The Conservative government may make good on promises to overhaul the country’s telecom laws to reduce the amount small carriers have to pay to the incumbents in today’s federal budget, one analyst suggests.
Phillip Huang of Barclays Capital predicts Finance Minister Jim Flaherty will outline amendments to the Telecommunications Act and Radiocommunications Act to cap wholesale rates —those the incumbents charge the independent players — for mobile voice, data and text services as well as to give the CRTC and Industry Canada more authority to impose fines and penalties on those who break the new rules.
The move, first telegraphed by Industry Minister James Moore in December, has been seen as the government’s attempt to breathe new life into the wireless sector, which has seen new entrants largely fail to turn profits and bring long-promised competition into the industry.
“We believe this is intended as an interim measure to support smaller wireless operators/new entrants until the CRTC completes its own review on wireless wholesale rates,” Huang wrote in a note Monday.
It has been tough for new entrants to make inroads into Canada’s wireless market, with the Big Three incumbent players – Bell, Telus and Rogers – controlling about 95 per cent of the market.
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Public Mobile was acquired by Telus and Mobilicity is under bankruptcy protection, while Wind recently announced it did not have funding to participate in an auction to acquire new wireless spectrum that would help expand their reach.
Smaller carriers lack their own infrastructure in parts of the country and pay the Big Three to use their towers. Moore said in December that Canada’s largest wireless companies charge the small carriers as much as 10 times the amount they charge their own customers.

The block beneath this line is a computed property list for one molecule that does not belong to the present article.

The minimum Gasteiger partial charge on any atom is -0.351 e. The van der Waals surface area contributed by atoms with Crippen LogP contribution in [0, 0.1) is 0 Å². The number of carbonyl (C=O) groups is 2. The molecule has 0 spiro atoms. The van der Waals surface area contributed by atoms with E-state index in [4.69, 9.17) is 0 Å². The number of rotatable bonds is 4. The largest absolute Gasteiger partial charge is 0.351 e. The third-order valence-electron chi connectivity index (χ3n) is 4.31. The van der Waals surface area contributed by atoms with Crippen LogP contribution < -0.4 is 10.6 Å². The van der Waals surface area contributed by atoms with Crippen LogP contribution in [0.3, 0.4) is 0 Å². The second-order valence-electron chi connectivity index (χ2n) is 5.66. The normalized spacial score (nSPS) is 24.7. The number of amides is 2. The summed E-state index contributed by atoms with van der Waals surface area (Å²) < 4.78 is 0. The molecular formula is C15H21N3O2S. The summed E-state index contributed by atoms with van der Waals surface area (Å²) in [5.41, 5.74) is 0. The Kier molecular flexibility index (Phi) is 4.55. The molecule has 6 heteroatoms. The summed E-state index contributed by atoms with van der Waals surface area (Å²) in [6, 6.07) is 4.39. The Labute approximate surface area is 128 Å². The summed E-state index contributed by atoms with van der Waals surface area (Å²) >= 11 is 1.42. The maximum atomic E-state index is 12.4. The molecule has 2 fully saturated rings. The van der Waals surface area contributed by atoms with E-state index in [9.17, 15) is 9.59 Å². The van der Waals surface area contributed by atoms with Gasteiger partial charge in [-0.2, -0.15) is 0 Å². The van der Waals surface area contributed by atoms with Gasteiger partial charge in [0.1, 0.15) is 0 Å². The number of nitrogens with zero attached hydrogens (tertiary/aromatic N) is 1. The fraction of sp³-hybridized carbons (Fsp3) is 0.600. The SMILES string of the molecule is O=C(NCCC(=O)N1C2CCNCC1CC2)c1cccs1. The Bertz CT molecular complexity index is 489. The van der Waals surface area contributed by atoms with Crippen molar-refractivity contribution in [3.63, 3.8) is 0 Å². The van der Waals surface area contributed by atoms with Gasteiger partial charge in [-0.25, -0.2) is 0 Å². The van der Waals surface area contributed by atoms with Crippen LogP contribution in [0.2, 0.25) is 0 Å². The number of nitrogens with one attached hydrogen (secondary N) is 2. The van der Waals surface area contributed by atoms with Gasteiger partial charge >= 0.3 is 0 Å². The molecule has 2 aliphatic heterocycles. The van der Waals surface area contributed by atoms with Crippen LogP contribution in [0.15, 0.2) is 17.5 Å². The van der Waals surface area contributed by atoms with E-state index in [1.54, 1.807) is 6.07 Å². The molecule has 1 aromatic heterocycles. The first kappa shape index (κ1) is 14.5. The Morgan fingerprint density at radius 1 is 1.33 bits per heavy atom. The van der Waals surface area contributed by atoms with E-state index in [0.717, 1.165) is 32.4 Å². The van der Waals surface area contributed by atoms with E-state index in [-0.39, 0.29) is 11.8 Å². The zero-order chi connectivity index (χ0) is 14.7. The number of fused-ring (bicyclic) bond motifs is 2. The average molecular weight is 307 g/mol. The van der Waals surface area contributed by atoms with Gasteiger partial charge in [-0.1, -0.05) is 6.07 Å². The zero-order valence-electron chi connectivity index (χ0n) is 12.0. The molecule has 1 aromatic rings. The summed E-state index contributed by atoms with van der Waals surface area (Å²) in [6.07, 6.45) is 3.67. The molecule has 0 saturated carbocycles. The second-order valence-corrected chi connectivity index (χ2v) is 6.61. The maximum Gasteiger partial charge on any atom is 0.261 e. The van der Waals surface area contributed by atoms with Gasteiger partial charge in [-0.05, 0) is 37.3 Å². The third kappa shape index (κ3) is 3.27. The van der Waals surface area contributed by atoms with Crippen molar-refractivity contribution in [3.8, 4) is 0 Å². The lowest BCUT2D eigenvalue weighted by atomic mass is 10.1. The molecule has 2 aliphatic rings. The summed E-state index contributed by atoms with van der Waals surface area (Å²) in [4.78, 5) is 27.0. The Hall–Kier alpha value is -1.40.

There have been complaints from the new players about the exorbitant rates they pay so their customers can receive service from their competitors’ towers, charges that often get passed on to the consumer. The changes could encourage the new carriers to cut consumer fees and improve coverage outside their home areas, which are mostly in metropolitan centres.
Huang suggested the law could be amended so telecom companies cannot charge wholesale customers more than they charge their own customers.
Still, he added that he doesn’t see the government lowering the rates to a level that would eliminate the Big Three incumbents’ competitive advantage so as not to encourage new players from simply relying on existing towers without the incentive to build their own infrastructure.
The changes would have a minimal effect on bottom lines at the Big Three, he suggested.
“Wholesale roaming revenue currently represents less than one per cent of Rogers' service revenue, and essentially nothing for BCE and Telus,” he said.
“We continue to believe that the Canadian government's move to regulate wholesale wireless rate is not as threatening as it might sound.”
The government’s promises to bring competition to the sector have not gone as planned. None of players that were supposed to function as new national competitors are participating in the current 700 MHz spectrum auction, due to a lack of capital. The auction has also failed to spark the interest of any foreign telecom players.